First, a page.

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Rail News: Intermodal

Indiana can tap intermodal opportunities arising from Chicago congestion, ITI's Finkbiner says

Indiana is well positioned to take advantage of intermodal opportunities presented by “to and through traffic” — loads generated by population centers, but redistributed to other locations.

That’s the message Tom Finkbiner delivered to the sixth annual Indiana Logistics Summit recently held in Indianapolis. During the event, which was presented by the Port of Indiana and Purdue University, the senior chairman of the University of Denver’s Intermodal Transportation Institute said freight distribution patterns are compounded by to and through traffic.

In the Midwest, Chicago has traditionally had a huge competitive advantage as an intermodal hub that’s home to a terminus for all seven Class Is, he said.

“Chicago [is] the natural North American hub for rail freight, with 20 intermodal terminals located in and around the city,” said Finkbiner. “This is a factor that Indiana cannot replicate, as it currently has only two such terminals. Railroads have also grown 85 percent in terms of tonnage handled since deregulation in 1980, which only further adds to the freight congestion in Chicago.”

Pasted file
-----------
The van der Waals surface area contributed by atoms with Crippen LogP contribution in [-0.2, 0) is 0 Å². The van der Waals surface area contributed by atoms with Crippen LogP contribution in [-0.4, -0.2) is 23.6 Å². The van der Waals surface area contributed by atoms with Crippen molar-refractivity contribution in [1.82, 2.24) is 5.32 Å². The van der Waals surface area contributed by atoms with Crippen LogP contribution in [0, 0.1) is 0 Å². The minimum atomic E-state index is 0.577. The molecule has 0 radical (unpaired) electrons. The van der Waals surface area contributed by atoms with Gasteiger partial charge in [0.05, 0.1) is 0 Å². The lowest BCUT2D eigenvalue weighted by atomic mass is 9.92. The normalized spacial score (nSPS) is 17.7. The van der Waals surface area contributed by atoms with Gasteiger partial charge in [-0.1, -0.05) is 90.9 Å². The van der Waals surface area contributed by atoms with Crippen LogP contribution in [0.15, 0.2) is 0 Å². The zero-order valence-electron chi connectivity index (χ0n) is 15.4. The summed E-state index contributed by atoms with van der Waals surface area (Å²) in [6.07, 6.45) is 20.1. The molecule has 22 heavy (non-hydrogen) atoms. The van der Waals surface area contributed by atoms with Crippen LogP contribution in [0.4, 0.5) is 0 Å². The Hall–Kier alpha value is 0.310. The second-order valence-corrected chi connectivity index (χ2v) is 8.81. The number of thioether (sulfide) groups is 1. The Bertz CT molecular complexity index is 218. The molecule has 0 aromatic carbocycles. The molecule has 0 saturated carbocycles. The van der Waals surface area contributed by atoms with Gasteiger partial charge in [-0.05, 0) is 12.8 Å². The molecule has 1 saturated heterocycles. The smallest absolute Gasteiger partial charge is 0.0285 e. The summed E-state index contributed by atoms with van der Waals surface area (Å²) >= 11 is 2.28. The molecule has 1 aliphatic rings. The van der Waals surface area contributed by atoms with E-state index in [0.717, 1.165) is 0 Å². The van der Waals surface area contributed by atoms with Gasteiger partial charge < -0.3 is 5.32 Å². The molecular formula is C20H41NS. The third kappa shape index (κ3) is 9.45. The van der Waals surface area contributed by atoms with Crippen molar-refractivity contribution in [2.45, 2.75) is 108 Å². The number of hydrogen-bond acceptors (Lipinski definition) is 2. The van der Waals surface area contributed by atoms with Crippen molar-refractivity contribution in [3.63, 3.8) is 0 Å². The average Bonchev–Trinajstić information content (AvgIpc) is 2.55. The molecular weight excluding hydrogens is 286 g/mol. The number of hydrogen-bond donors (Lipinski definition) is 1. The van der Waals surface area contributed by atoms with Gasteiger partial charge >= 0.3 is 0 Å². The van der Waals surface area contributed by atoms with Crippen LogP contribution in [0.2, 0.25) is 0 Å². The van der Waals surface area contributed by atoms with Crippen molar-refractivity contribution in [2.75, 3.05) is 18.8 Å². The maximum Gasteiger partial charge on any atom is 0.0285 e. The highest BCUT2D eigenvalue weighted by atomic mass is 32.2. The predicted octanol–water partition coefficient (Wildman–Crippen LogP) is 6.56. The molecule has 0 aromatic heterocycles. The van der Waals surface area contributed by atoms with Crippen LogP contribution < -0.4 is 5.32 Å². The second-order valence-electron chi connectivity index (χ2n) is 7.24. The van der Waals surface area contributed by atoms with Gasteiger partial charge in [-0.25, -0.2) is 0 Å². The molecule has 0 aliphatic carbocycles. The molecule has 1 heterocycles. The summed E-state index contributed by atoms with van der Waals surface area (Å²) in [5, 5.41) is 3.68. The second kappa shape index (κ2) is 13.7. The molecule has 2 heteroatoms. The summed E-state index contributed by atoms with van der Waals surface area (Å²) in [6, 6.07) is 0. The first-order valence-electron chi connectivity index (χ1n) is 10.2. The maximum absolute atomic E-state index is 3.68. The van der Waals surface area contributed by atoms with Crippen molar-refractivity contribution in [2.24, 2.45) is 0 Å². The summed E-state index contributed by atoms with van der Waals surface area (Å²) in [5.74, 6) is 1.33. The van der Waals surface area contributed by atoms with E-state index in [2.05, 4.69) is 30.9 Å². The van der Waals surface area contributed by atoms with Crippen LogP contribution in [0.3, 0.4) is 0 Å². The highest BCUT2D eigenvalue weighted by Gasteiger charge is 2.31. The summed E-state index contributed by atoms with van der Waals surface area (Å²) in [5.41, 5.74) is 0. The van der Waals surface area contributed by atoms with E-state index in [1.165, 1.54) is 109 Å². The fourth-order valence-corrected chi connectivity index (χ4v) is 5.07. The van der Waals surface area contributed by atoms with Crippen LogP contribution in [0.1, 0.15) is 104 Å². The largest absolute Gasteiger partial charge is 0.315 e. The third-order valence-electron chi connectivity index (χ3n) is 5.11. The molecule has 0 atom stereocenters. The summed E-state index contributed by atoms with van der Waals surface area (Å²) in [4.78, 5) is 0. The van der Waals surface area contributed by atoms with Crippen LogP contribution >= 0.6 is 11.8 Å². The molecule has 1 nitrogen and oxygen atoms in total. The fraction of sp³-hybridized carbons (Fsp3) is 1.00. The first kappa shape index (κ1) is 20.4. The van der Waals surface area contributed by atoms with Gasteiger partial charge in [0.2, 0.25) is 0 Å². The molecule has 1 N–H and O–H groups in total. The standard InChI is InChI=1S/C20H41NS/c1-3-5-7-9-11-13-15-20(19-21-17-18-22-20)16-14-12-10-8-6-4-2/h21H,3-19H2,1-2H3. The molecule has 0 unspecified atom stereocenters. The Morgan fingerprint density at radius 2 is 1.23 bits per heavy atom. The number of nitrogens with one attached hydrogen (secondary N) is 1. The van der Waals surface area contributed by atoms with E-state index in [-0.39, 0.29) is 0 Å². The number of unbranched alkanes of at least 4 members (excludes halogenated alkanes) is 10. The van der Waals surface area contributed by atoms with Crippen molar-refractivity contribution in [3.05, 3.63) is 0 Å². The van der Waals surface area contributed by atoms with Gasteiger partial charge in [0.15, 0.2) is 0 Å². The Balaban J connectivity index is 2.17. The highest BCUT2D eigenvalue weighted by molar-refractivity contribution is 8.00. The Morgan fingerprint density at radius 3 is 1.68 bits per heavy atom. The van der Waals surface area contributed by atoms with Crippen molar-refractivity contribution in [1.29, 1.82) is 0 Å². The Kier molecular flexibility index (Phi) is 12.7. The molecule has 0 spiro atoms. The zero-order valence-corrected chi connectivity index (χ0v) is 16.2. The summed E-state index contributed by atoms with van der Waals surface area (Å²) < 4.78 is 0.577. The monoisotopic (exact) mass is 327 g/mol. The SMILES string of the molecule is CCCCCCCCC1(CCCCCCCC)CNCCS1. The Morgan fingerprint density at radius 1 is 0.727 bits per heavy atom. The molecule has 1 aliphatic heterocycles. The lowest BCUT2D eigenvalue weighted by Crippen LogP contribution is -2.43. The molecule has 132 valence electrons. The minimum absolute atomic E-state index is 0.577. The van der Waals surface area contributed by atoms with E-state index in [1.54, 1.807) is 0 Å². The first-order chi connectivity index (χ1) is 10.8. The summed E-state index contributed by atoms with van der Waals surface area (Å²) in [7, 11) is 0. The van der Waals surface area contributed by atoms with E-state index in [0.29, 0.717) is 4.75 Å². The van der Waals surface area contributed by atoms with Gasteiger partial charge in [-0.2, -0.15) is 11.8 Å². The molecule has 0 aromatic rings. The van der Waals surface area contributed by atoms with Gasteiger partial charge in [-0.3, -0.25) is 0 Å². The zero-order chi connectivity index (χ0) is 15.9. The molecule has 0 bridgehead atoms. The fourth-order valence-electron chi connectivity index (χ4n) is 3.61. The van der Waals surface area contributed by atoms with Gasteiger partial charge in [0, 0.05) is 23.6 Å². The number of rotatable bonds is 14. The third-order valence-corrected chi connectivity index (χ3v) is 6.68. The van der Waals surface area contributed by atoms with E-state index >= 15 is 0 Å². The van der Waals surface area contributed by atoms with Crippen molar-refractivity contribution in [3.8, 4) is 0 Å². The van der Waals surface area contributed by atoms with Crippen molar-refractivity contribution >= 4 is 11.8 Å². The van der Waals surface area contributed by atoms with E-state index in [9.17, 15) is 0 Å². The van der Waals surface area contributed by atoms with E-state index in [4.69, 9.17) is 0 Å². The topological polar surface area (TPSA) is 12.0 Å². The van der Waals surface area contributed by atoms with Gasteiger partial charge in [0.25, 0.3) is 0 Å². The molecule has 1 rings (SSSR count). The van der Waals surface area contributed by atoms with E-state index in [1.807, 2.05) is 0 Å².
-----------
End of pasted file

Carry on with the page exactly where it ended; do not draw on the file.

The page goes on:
As rail and highway congestion continues to exacerbate in the Chicago hub, opportunities are opening up for demographically and geographically attractive areas, such as Indiana, to develop intermodal facilities and services.

“The message for Indiana’s public policymakers and logistics developers is to understand that simply providing money and facilities will not guarantee bringing additional intermodal freight or services to the state, however,” said Finkbiner. “To do so will require the development of carefully thought-out, intelligent transportation systems that are multi-modal, interconnected, energy-efficient, and most of all, consumer-responsive in nature if the region is going to benefit from new intermodal opportunities.”

Contact Progressive Railroading editorial staff.

More News from 12/17/2008